) is that the sound of the revolution is free jazz. While those street fighting men are satisfied to throw rock music up against the wall, the real uprising is music of bands like 1032K. With roots in the streets and lofts of the 1960s and 70s, trombonist/trumpeter Ku-umba Frank Lacy
. A song so simple children dance to it, the anthem is all-at-once a throwback to the brass bands of New Orleans, a nursery rhyme, and coup d'état of avant-garde sound. Lacy doubles his signature talking/singing trombone with his flumpet, a combination trumpet and flugelhorn. The trio's interpretation mines the Ayler tune for its gospel roots and unremitting exuberance.
' "Ecclusiastics" with Lacy's spoken word intro taken from the Bible. Not only does he preach the word, he plays with an evangelical touch. The music links the Sanctified Church with the New Thing in jazz, a movement often mischaracterized as seditious. 1032K's covers, like those of Threadgill's Latin-themes, "Midnight Sun" and Steve McCall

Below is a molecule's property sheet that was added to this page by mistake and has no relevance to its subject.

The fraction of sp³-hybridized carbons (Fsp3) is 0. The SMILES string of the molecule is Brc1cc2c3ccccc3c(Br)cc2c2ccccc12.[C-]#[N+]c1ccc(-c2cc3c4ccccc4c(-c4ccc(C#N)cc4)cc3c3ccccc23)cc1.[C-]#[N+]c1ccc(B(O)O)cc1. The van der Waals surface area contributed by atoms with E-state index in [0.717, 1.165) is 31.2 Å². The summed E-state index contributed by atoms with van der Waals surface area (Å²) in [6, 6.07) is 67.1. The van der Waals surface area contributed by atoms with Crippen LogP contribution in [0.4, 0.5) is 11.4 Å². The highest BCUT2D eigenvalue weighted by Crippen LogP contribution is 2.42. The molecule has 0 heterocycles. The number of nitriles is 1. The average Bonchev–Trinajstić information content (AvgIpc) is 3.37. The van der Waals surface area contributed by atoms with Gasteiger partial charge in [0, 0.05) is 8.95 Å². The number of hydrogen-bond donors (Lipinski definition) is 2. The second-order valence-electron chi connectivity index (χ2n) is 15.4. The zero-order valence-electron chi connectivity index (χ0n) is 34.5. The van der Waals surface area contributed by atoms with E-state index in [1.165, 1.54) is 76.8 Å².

's "BK," actually draw the sound of revolution back into the clubs and dance halls. Drury's extended drum technique fits nicely into the program, with Ray providing a rock-solid pulse. Lacy's passion is on full display here. Let's hope there is more to come.
Track Listing: Ghosts; Give It Some Thought; Ecclusiastics Intro.; Ecclusiastics; BK; Midnight Sun.
Personnel: Ku-umba Frank Lacy: trombone, flumpet, voice, percussion; Kevin Ray: bass; Andrew Drury: